(June 9, 2000) After years of intense campaigning, the coalition of environmental groups was celebrating the outcome of the last elections in Taiwan, which resulted in the new government that was formed by the Democratic Progressive Party (DPP).
(531.5183) WISE Amsterdam - New Prime Minister Chen Shui-bian won the March elections. For decades now, his party had promised to scrap the Lungmen NPP project on environmental grounds, and phase out Taiwan's six operating reactors in 10 years. As could be expected, however, the DPP now seems to have withdrawn from its earlier firm statements. The state-owned Taiwan Power Company (Taipower) has been putting pressure on the new government to reconsider the promises, but environmentalists have been urging the DPP to honor its commitment.
The country's fourth nuclear station involves two Advanced Boiling Water Reactors (ABWR) with a total capacity of 2,700 MW. Taipower has already spent US$1.4 billion on the complex, situated only 35 kilometers northeast of the capital, Taipei, in Kung Liao Valley. With 18% of the country's generated electricity being nuclear, Taipower claims the new plant is necessary for the island's continued economic growth. Experts of the Taiwan Environmental Protection Association (TEPU) argue, however, that the growing demand for electricity could be met with a thermal power plant fueled with methanol or other recyclable fuels.
After publishing we received in an email some corrections from TEPU:
1. The March election in Taiwan is to select new PRESIDENT not Prime Minister. In Taiwan, the Prime Minister is named by the President.
On May 13, anti-nuclear groups supported by DPP legislators and Taipei County politicians, organized the biggest-ever demonstration against nuclear energy. Some 2,000 activists paraded through Taipei's streets and voiced their protest against the Taipower headquarters. Although it was urged to join the protest, the DPP leadership failed to attend. This was seen as a sign that the new government does not intend to scrap the project.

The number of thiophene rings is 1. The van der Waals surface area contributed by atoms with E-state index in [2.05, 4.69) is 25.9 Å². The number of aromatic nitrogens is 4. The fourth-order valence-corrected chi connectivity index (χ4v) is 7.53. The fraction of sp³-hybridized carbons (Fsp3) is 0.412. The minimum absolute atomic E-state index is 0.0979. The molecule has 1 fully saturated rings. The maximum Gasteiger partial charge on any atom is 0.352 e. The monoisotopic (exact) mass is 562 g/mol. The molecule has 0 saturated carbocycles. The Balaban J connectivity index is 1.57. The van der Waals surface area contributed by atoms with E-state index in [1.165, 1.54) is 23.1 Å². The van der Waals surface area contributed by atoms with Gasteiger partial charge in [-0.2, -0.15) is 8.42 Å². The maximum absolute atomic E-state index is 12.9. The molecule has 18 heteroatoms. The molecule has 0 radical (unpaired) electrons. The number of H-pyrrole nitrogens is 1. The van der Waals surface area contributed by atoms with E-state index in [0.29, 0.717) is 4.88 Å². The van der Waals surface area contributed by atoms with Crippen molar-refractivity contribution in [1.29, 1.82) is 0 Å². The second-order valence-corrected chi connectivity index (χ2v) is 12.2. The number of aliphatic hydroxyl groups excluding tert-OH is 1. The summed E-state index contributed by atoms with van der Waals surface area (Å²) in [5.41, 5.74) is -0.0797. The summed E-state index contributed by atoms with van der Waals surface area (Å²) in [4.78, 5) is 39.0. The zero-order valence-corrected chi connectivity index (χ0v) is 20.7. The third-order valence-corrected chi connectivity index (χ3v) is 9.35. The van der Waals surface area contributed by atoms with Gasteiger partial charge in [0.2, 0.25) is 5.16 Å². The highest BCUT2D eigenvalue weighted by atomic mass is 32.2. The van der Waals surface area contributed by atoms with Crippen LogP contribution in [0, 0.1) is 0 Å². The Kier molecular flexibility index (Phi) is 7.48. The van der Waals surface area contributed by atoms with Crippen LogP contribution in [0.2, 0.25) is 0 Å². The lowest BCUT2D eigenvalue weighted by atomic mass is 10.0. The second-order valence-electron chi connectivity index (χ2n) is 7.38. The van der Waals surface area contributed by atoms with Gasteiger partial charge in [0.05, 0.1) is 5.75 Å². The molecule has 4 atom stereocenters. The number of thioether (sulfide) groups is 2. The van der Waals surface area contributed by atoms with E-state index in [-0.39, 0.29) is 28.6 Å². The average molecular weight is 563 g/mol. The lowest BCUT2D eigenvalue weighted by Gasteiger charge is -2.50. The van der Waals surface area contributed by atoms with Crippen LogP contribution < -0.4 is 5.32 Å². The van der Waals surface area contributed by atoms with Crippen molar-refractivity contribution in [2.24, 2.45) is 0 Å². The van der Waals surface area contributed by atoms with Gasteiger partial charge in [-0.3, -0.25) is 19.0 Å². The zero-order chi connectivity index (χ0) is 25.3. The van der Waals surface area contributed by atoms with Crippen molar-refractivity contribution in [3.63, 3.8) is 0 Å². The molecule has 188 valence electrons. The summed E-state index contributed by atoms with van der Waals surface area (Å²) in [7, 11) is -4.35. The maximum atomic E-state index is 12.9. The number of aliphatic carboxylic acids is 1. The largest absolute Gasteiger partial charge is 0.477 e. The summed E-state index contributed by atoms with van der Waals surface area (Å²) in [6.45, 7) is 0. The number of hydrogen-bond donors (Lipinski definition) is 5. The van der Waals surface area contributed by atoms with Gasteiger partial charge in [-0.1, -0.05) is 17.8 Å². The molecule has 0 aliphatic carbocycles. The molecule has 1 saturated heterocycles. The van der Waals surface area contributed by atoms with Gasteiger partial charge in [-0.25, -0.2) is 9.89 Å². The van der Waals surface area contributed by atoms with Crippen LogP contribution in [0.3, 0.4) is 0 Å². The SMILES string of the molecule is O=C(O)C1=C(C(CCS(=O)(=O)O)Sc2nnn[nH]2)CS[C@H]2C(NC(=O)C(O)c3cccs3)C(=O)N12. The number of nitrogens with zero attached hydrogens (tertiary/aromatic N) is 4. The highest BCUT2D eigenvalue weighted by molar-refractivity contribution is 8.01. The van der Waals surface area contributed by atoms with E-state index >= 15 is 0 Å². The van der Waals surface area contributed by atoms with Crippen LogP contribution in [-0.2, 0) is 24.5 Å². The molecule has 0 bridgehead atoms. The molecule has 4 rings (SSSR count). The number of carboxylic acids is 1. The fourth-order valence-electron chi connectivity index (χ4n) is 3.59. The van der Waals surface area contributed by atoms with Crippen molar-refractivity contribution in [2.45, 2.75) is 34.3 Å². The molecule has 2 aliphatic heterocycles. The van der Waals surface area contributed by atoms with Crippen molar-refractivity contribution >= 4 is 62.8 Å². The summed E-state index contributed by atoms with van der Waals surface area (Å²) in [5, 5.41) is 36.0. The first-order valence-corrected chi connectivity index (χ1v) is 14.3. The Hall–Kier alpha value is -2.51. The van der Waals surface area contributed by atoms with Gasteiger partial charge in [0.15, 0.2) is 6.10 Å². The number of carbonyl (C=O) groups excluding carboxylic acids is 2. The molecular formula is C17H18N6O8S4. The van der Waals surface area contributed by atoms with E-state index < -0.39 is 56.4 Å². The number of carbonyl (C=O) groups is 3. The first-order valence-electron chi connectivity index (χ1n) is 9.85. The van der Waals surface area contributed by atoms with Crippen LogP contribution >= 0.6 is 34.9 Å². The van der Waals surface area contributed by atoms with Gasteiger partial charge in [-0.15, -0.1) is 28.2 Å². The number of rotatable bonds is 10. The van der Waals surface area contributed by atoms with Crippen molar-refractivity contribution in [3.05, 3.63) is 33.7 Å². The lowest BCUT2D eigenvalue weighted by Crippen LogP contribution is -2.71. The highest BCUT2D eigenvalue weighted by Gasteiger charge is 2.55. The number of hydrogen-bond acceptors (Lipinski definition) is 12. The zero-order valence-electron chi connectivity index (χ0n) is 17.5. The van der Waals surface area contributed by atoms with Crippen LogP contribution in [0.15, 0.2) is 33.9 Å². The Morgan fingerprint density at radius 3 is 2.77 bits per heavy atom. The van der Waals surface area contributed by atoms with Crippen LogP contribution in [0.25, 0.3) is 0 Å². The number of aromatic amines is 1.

The government, sworn in on May 20 and already under terrific pressure from both environmentalists and the Taipower lobby, will most probably decide to organize a referendum on the future of the NPPs. This would be held after the release of a new study on "all costs", to be submitted by a reassessment panel called "NPP4 Reevaluation Committee", made up of government officials and environmentalists. This committee is expected to report to the government by September 2000. In the meantime, the new minister of economics, Lin Hsin-yi, ordered Taipower to indefinitely put off soliciting bids for remaining construction work on the controversial plant.
Taipower first proposed the building of the Lungmen plant in 1978. The start of the project was postponed several times due to a lack of demand for electricity in 1982, suspicion over nuclear safety, and the Chernobyl accident in 1986. But later, the construction was actively pursued. In May 1996, Taipower finally awarded the project to General Electric.
Earlier referendums on the project showed strong opposition to the project. In 1994, Kung Liao Valley residents voted 96% against the project, and the same year the Taipei County referendum resulted in a 89% no-vote. In 1996 a referendum was held in Taipei which led to a 53% vote against the plans, followed by a 1998 referendum in Ilan County with 64% votes in the negative. The results of these referendums were, however, ignored by the ruling Kuomintang (KMT) party which has since been defeated at the elections.
- AFP, 2 May 2000
- Central News Agency Taiwan, 6 May 2000
- Nucleonics Week, 18 May 2000
- Email from Department of Atmospheric Sciences, National Taiwan University, 6 June 2000
Contact: Taiwan Environmental Protection Union (TEPU), 5th Fl. No. 1-4, Lane 183-11, HerPing East Road Sect. 1, Taipei, Taiwan 106 Tel: +886-2-2393 7011; Fax: +886-2-2391 5997